The Epiphany of the Lord

A stranger in a foreign land, I was exhausted and homesick as my summer Spanish immersion ended in Guatemala. The rusty minivan arriving outside my small residence filled me with joyful hope. I was flying home to the U.S. and would be, at long last, completely happy. Or so I thought. After about half an hour of being home, I thought to myself, “This place is boring. I want to go somewhere.” So, I hopped in my car and left to see my friends. As I drove, I wistfully wondered, “Where am I truly at home?” The feast of Epiphany has a lot to do with our notion of home. Where is our origin? Where are we going? When is our wandering done? Saint Matthew tells us of the Magi, “They were overjoyed at seeing the star.” This star will bring them home, to a place where their questing will end, and they will be satisfied. Their real home is neither in the East nor in the earthly Jerusalem. Somehow, their home is wherever this boy and his parents are. If you’re a teenager or older, you probably know by now that every physical home we have is temporary. So, we look up at the countless stars in our proverbial skies: things which bedazzle and beckon us to follow toward peace. The Gospel invites us to behold that — at long last — God has sent us a star to follow home, one that whispers, “Follow me! I will take you home!” Perhaps that star is your spouse. A friend. An opportunity. A cause. An intuition about a new direction. A prayer group. What is it for you? How will you know? It will lead you to Mary and Joseph and their son, and you will be home.
Father John Muir, ©LPi

Third Sunday of Lent

Deserts can be lonely, isolated, and treacherous places. When a person wanders in a desert, they can easily get disoriented, dehydrated, confused, lost, and vulnerable. Temptation is at its peak, especially when confronted with something that may offer some respite or relief, even a mirage. Deserts can bring us to our weakest moment and tempt our faith. The Christian journey can be described as a desert experience as we vacillate back and forth, falling victim to the mirages of our lives versus the true, life-giving water offered by God. We need a burning bush experience in our lives that convinces us of the power of God and reveals Him as the “I am” of all existence.

Moses was leading his flock across the desert when he found himself at Mount Horeb. Mountains give us a fuller perspective of life, a panoramic view of what would otherwise be hidden from the limitations of our sight. That’s when Moses met God. We have to find our way to a mountain experience where our vantage point can take on a wider view of life. Many things can do this for us: the birth of a child, the death of someone we love, the joy that comes from marveling at the beauty of God’s work, the pondering of life’s mysteries, and the ache of longing found deep within our souls. There are many things in life that can wake us up, give us a clearer, better view of things and become occasions where a bush may burn and God’s presence as the eternal uncreated One is revealed.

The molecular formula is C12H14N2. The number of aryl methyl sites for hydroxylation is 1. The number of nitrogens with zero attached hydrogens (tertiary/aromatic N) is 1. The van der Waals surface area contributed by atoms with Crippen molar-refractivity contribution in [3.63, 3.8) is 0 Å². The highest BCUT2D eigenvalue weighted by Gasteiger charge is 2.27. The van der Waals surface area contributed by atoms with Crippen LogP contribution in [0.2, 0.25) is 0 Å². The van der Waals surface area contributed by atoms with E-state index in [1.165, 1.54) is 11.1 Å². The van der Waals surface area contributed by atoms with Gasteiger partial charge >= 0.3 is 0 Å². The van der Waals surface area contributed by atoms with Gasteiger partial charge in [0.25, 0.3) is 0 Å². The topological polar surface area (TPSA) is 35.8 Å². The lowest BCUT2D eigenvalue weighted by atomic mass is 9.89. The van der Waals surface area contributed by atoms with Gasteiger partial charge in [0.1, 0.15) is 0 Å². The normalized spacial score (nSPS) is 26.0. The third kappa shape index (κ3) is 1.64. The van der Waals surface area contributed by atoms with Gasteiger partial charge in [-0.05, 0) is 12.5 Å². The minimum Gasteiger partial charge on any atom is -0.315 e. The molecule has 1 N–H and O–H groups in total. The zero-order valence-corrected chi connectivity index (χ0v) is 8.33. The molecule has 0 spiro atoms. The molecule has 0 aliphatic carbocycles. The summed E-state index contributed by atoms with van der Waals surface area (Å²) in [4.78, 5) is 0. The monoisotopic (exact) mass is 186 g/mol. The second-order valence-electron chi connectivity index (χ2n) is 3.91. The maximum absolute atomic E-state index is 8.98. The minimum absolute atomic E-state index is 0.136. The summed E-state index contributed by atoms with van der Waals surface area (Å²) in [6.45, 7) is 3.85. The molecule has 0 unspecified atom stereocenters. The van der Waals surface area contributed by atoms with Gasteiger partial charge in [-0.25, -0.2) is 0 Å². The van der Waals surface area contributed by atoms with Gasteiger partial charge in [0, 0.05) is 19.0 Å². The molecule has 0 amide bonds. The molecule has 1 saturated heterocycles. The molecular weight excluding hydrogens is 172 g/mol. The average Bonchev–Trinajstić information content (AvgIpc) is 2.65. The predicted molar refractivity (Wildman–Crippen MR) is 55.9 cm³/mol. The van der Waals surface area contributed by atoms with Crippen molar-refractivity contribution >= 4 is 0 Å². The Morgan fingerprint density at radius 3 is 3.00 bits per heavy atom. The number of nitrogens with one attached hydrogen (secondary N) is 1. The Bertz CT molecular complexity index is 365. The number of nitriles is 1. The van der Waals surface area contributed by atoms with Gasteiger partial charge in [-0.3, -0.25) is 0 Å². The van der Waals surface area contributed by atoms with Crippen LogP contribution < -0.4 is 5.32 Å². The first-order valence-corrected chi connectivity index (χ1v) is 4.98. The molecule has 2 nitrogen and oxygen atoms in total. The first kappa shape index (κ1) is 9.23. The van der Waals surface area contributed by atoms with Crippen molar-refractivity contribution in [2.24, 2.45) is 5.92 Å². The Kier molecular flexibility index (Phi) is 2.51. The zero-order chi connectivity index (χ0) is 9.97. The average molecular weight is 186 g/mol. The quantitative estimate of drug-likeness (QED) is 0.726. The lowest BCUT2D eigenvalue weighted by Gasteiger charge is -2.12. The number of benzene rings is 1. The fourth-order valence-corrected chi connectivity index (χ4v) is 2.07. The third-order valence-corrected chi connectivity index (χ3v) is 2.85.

God is very patient and gives us the time and space we need to figure things out and bear some good fruit. He doesn’t rush to cut us down or get frustrated with our barrenness. But we have to remember that the desert journeys of our lives come with some risks. The major risk is that we will mistakenly believe that the mirages are real. Thus, we fall victim to thinking that the respite and refreshment we seek is discovered in a place other than where it actually is. Our faith and the life of the Church are the safeguards we need to keep us properly orientated so that we don’t get lost or confused and

Sixth Sunday in Ordinary Time

Stewardship Thoughts (St. Luke)

The theme of hope connects today’s Scripture passages. In the First Reading, the prophet Jeremiah states, Blessed is the one who trusts in the Lord, whose hope is the Lord. St. Paul professes, in his First Letter to the Corinthians: If for this life only we have hoped in Christ, we are the most pitiable people of all. But now Christ has been raised from the dead, the first fruits of those who have fallen asleep. In the Gospel, the evangelist St. Luke presents his version of the beatitudes expressed by Jesus. With hope, for those who are hungry, weeping, and insulted for His name, our Lord proclaims: Behold, your reward will be great in heaven. In a world desperate for Christ, faithful stewards hope in the Lord, for He is the Way, the Truth and the Life (John 14:6). In the Scriptures, Jesus encourages us to persevere in difficult times. Make time daily to read a few verses of the Bible and attend Mass regularly to find strength and hope in the Eucharist.

 National Marriage Week

   The observances of National Marriage Week (Feb. 7-14) and World Marriage Day (Sunday, Feb. 13) are an opportunity to focus on building a culture of life and love that begins with supporting and promoting marriage and the family. Our theme for 2022 is “Called to the Joy of Love.”

 Prayer for Married Couples

    Almighty and eternal God, You blessed the union of married couples so that they might reflect the union of Christ with his Church: look with kindness on them. Renew their marriage covenant, increase your love in them, and strengthen their bond of peace so that, with their children, they may always rejoice in the gift of your blessing. We ask this through Christ our Lord. Amen.